13 December 2006

The Aftermath

Sunday: Took 12 hours to get from Arusha to Seronera. The car started overheating as we headed up the Ngorongoro crater so we used all our drinking water to try and cool down the engine. That worked for about 10 minutes, then it over heated again, but luckily there were puddles of rain along the road we could use to fill our water bottles and cool down the engine.

Due to our preventative measures of cooling down the engine (and frequent breaks up the hill) the car made it without completely dying to the highest point, though things just went downhill from there (he he he). But seriously, we encountered 3 rainstorms after getting down from the crater. One random car needed a tow across a river due to the high water level (what anyone was doing in a car on those roads I have no idea) and later on another car needed a tow to get jump started. While I was trying to drive and not get stuck in the mud, we found ourselves headed straight for a lori (a TZ semi). There was a foot of mud and one set of tracks that both directions of traffic were using. Dennis was driving the problem car and I was following in one of SF cars (a land cruiser that is a nice car, but not good for the wet season b/c it weighs more so gets stuck easier and it doesn’t have a very powerful engine for getting itself unstuck). Anyway, Dennis is going first, headed strait for the Lori. He gets over just in time and though I wanted to pull of in a dry area and just wait for 2 minutes, David (our driver) told me to just drive so I did and when I had to pull over as I got closer to the Lori (the right-away in TZ goes to the larger entity). I ended up getting the car stuck, though not too bad, David was able to take over and get it out. Well, turns out that Dennis didn’t get over, rather he ran himself into the side of the road b/c the breaks on the overheating slow car gave out. So now we were still struggling in the mud with a car w/o breaks (luckily no more hills were around). We thought we might actually make it when, with about 5 minutes to arrival, we find ourselves stopped with 5 other vehicles looking at what normally is nothing more that a crick, if water is even flowing.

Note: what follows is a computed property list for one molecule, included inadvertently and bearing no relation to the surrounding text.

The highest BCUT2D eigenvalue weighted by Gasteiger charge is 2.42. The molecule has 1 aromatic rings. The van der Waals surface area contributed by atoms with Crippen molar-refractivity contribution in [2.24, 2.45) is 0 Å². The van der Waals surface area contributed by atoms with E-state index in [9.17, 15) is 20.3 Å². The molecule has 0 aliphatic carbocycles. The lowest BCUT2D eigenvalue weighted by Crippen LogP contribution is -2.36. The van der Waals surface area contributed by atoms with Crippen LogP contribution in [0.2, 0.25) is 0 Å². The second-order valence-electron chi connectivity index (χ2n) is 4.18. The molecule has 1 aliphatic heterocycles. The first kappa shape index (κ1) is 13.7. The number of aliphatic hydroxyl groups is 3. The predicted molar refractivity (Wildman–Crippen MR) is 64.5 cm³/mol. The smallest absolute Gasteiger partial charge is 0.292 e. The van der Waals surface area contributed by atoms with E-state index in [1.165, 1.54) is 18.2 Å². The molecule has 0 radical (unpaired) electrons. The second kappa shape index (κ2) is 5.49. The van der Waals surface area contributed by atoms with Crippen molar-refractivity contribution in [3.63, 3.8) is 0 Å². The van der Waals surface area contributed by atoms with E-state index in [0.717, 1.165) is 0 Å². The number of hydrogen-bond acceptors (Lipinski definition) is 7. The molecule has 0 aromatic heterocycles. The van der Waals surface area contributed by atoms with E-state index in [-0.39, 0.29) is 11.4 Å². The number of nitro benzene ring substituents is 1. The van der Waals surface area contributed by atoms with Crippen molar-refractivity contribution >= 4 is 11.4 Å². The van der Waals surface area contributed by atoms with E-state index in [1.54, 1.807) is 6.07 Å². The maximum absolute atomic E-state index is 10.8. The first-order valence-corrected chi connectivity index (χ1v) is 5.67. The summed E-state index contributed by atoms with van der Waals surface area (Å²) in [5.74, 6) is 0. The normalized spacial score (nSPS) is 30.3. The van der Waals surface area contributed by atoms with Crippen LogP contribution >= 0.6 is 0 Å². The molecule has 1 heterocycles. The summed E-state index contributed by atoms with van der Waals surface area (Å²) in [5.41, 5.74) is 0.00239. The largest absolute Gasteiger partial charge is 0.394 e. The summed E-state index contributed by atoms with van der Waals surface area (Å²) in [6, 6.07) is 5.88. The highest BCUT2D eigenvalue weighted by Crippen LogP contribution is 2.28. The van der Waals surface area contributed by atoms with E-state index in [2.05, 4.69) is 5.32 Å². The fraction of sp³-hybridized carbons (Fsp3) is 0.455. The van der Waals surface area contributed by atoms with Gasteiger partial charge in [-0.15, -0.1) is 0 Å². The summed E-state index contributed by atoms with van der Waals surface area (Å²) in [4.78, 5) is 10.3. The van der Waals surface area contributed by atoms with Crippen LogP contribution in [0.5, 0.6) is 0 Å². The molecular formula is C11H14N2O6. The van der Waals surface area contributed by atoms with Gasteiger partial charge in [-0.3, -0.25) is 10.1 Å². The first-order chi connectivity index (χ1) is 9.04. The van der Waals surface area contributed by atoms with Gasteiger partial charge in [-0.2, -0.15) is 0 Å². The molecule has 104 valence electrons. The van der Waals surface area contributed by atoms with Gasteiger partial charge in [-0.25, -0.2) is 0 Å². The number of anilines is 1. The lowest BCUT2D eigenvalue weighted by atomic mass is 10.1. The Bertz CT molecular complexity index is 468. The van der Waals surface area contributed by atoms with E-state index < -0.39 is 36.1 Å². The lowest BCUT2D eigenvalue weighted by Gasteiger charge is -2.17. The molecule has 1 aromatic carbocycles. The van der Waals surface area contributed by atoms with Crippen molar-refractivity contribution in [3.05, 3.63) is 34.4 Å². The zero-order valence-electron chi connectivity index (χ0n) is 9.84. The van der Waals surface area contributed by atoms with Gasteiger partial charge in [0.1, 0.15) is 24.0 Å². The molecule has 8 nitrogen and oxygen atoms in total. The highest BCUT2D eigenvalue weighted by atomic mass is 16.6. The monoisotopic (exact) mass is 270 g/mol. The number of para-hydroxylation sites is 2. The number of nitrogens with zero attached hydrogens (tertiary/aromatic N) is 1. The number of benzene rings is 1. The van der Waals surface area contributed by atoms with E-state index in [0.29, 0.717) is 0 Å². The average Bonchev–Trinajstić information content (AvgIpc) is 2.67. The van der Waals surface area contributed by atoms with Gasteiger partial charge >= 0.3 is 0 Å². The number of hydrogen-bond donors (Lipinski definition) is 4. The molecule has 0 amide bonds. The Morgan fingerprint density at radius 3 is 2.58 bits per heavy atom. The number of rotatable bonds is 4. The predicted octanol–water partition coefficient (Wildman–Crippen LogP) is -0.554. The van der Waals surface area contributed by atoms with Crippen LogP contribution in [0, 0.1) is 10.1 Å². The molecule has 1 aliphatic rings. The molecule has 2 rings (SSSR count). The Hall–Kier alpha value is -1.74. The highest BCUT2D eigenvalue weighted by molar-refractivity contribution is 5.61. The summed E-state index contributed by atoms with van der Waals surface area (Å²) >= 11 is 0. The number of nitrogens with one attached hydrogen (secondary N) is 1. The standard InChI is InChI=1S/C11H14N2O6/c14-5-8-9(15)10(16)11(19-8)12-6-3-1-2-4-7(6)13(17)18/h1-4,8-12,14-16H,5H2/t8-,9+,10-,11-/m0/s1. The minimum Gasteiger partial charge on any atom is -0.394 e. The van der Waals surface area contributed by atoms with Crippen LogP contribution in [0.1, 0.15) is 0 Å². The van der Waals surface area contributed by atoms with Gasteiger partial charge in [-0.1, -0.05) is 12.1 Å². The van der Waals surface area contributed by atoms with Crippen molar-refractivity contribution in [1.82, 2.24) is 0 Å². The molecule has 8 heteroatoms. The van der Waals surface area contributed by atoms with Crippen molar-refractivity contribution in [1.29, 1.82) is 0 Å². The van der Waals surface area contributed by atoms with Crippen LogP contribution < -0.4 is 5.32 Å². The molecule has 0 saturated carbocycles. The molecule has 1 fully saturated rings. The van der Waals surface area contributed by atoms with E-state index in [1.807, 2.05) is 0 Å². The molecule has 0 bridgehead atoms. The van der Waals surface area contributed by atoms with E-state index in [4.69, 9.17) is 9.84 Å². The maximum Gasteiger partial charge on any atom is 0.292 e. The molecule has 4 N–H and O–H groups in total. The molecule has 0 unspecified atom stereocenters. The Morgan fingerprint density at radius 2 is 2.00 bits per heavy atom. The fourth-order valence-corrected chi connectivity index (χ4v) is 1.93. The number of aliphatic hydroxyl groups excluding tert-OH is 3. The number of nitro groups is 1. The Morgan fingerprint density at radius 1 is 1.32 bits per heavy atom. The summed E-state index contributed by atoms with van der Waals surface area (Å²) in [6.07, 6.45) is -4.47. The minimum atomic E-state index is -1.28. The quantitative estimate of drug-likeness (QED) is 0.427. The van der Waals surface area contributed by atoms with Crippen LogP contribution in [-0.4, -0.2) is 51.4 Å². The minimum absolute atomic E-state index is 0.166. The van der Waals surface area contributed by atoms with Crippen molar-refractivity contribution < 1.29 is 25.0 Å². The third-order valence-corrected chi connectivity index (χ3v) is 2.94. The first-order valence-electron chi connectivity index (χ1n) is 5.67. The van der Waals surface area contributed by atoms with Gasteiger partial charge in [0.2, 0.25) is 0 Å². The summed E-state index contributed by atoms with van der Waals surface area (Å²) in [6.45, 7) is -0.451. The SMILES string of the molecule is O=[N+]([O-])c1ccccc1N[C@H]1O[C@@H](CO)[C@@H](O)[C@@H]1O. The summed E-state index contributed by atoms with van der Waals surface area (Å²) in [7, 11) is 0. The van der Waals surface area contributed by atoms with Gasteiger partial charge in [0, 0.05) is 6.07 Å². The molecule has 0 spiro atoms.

Obviously there was much more water in it and we were unable to pass. We decided to wait a few hours to see if the water would go down and so drove to the little village where the workers in Seronera live. While waiting there we got a fundi (worker) to sort of fix the breaks on the one car. Meanwhile in the center of the village a huge tree just fell over. Luckily no one was hurt. We returned to the river after a few hours and the water level had risen! We had picked up some people at the village and they knew the long way around (about a 15-20 minute back-way) that we dared only because we didn’t really want to sleep in our cars. Well, the back-way was completely muddy and flooded, but not so much that we couldn’t pass (though there were at least half a dozen close calls of getting stuck and rolling over). But alas we made it and arrived at an empty house because the two lion research cars were stuck in the mud and Meggan and Ingela were being rescued by a third party.